McEconomics hails the yuan

The Economist - By Andrew Clark

City News; Friday 11 April 1997

THE Chinese economy received a public relations boost from an unlikely source yesterday, when a study of Big Mac prices suggested that the yuan was the world's most undervalued currency.

According to this year's Big Mac index, published today by The Economist, burgers in Beijing are the cheapest in the world when the local price is converted into dollars. The yuan, it argues, is therefore due for a sharp rise. Ronald McDonald's taste for the yuan received a cautious welcome from economists. Gerard Lyons, chief economist at DKB International, said: "The yuan is definitely on the up. China has a very fast growing economy."

He said the burger index had "some sense in it" but added: "You should use it with other factors such as in-depth economic analysis." Other hot tips from the burger world include the Russian rouble and the Hong Kong dollar, which the index suggests are due for an upturn, delivering a good omen for political stability.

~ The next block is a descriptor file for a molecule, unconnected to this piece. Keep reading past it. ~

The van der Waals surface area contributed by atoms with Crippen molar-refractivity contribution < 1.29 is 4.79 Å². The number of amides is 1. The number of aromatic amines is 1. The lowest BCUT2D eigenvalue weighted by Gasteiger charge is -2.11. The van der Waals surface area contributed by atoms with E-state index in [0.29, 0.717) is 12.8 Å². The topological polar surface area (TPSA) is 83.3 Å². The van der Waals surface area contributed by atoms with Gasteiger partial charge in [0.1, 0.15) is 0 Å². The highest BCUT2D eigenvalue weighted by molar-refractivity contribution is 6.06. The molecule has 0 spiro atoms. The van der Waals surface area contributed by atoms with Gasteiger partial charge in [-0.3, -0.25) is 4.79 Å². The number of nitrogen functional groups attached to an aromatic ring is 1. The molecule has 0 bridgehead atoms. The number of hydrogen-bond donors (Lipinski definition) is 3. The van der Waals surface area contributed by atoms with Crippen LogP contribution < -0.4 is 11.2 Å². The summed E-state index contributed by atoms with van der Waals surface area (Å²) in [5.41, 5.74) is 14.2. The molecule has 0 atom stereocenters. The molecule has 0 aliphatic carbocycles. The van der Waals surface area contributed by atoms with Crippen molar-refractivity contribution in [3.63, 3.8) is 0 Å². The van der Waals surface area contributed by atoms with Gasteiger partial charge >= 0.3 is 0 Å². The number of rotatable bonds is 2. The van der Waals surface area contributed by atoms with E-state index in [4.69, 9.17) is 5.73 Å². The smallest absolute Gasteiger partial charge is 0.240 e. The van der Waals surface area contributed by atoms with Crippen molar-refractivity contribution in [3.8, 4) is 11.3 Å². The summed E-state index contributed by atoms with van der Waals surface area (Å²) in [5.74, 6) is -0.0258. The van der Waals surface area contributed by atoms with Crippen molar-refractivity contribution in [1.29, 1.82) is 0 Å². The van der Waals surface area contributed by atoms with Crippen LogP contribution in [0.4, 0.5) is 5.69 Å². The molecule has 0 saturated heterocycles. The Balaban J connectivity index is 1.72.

The survey offers a poor prognosis for Switzerland, however, where the locals have to stump up $4.02 for a Big Mac - enough to cover a further side order of fries and a soft drink in America. The Swiss, it suggests, are setting themselves up for a fall. Britain comes off a little better. The going rate for a Big Mac in Britain is 1.81, 22pc above the price in America. But Britons pay a similar amount to the Germans, suggesting relative exchange rate stability in preparation for a possible single currency.

Perhaps surprisingly, McDonald's played down the index. A spokesman said McDonald's did not advise investors to rush out and buy the yuan. Other experts objected to the theory behind the index, which suggests that currencies will move towards a level which equalises the price of identical goods in each country.

Analyst Brian Marber said this idea was outdated: "It's a busted flush - that was given up years ago." He said currencies were affected more by speculation than by any underlying factors.

Mr Marber said: "I am aware of the Big Mac index and the Mars Bar index and the lunch-at-the-Savoy index but I wouldn't pay any attention to them at all."


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